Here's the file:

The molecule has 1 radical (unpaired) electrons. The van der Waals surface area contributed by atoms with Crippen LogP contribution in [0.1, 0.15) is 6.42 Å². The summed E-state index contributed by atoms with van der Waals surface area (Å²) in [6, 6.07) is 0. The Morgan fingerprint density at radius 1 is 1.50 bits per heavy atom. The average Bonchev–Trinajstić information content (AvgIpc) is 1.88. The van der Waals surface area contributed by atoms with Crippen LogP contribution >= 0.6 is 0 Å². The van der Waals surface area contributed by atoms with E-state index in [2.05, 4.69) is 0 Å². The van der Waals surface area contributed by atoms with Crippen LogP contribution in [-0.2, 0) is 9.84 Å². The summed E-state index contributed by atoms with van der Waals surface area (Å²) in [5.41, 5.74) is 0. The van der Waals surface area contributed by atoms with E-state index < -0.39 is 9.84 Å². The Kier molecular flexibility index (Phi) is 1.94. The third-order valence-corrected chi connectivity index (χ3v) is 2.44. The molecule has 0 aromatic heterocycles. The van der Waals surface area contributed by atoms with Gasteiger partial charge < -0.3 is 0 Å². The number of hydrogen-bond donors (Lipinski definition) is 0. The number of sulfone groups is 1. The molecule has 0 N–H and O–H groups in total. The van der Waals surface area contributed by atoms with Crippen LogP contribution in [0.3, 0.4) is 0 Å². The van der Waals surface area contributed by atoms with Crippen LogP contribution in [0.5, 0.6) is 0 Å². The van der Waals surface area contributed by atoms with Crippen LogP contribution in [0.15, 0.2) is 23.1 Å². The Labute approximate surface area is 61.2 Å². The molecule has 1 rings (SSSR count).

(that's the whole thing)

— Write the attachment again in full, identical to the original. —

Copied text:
The molecule has 1 radical (unpaired) electrons. The van der Waals surface area contributed by atoms with Crippen LogP contribution in [0.1, 0.15) is 6.42 Å². The summed E-state index contributed by atoms with van der Waals surface area (Å²) in [6, 6.07) is 0. The Morgan fingerprint density at radius 1 is 1.50 bits per heavy atom. The average Bonchev–Trinajstić information content (AvgIpc) is 1.88. The van der Waals surface area contributed by atoms with Crippen LogP contribution >= 0.6 is 0 Å². The van der Waals surface area contributed by atoms with E-state index in [2.05, 4.69) is 0 Å². The van der Waals surface area contributed by atoms with Crippen LogP contribution in [-0.2, 0) is 9.84 Å². The summed E-state index contributed by atoms with van der Waals surface area (Å²) in [5.41, 5.74) is 0. The van der Waals surface area contributed by atoms with E-state index < -0.39 is 9.84 Å². The Kier molecular flexibility index (Phi) is 1.94. The third-order valence-corrected chi connectivity index (χ3v) is 2.44. The molecule has 0 aromatic heterocycles. The van der Waals surface area contributed by atoms with Gasteiger partial charge < -0.3 is 0 Å². The number of hydrogen-bond donors (Lipinski definition) is 0. The number of sulfone groups is 1. The molecule has 0 N–H and O–H groups in total. The van der Waals surface area contributed by atoms with Crippen LogP contribution in [0.3, 0.4) is 0 Å². The van der Waals surface area contributed by atoms with Crippen LogP contribution in [0.5, 0.6) is 0 Å². The van der Waals surface area contributed by atoms with Crippen LogP contribution in [0.15, 0.2) is 23.1 Å². The Labute approximate surface area is 61.2 Å². The molecule has 1 rings (SSSR count).